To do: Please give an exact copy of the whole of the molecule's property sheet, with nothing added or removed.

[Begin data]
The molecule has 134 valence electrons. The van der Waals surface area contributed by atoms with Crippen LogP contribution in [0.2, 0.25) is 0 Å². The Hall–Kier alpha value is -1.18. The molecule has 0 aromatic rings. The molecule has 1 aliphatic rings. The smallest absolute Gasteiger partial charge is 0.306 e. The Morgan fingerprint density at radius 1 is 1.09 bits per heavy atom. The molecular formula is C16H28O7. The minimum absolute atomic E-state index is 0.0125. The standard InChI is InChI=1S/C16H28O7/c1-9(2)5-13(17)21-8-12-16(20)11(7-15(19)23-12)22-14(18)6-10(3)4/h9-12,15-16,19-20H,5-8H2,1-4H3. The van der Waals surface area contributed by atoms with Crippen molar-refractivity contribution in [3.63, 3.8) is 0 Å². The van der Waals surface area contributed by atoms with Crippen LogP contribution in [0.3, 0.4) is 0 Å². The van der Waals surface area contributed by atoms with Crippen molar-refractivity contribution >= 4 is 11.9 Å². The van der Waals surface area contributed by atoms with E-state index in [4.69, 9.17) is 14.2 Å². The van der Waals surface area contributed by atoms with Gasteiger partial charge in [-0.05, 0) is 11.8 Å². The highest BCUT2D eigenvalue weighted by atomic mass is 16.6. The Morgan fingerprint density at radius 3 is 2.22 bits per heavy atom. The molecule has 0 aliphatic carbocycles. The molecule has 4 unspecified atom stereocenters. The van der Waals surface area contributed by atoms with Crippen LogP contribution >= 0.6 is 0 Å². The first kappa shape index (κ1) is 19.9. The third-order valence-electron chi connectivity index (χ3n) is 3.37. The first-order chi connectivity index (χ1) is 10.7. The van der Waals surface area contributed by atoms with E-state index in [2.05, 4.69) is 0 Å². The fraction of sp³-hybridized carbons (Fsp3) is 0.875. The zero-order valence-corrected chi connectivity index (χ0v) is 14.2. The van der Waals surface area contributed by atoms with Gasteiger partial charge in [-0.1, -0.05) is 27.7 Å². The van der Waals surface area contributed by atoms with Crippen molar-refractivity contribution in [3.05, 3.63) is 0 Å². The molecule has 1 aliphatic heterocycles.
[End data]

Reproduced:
The molecule has 134 valence electrons. The van der Waals surface area contributed by atoms with Crippen LogP contribution in [0.2, 0.25) is 0 Å². The Hall–Kier alpha value is -1.18. The molecule has 0 aromatic rings. The molecule has 1 aliphatic rings. The smallest absolute Gasteiger partial charge is 0.306 e. The Morgan fingerprint density at radius 1 is 1.09 bits per heavy atom. The molecular formula is C16H28O7. The minimum absolute atomic E-state index is 0.0125. The standard InChI is InChI=1S/C16H28O7/c1-9(2)5-13(17)21-8-12-16(20)11(7-15(19)23-12)22-14(18)6-10(3)4/h9-12,15-16,19-20H,5-8H2,1-4H3. The van der Waals surface area contributed by atoms with Crippen molar-refractivity contribution in [3.63, 3.8) is 0 Å². The van der Waals surface area contributed by atoms with Crippen LogP contribution in [0.3, 0.4) is 0 Å². The van der Waals surface area contributed by atoms with Crippen molar-refractivity contribution >= 4 is 11.9 Å². The van der Waals surface area contributed by atoms with E-state index in [4.69, 9.17) is 14.2 Å². The van der Waals surface area contributed by atoms with Gasteiger partial charge in [-0.05, 0) is 11.8 Å². The highest BCUT2D eigenvalue weighted by atomic mass is 16.6. The Morgan fingerprint density at radius 3 is 2.22 bits per heavy atom. The molecule has 0 aliphatic carbocycles. The molecule has 4 unspecified atom stereocenters. The van der Waals surface area contributed by atoms with Crippen LogP contribution >= 0.6 is 0 Å². The first kappa shape index (κ1) is 19.9. The third-order valence-electron chi connectivity index (χ3n) is 3.37. The first-order chi connectivity index (χ1) is 10.7. The van der Waals surface area contributed by atoms with E-state index in [2.05, 4.69) is 0 Å². The fraction of sp³-hybridized carbons (Fsp3) is 0.875. The zero-order valence-corrected chi connectivity index (χ0v) is 14.2. The van der Waals surface area contributed by atoms with Gasteiger partial charge in [-0.1, -0.05) is 27.7 Å². The van der Waals surface area contributed by atoms with Crippen molar-refractivity contribution in [3.05, 3.63) is 0 Å². The molecule has 1 aliphatic heterocycles.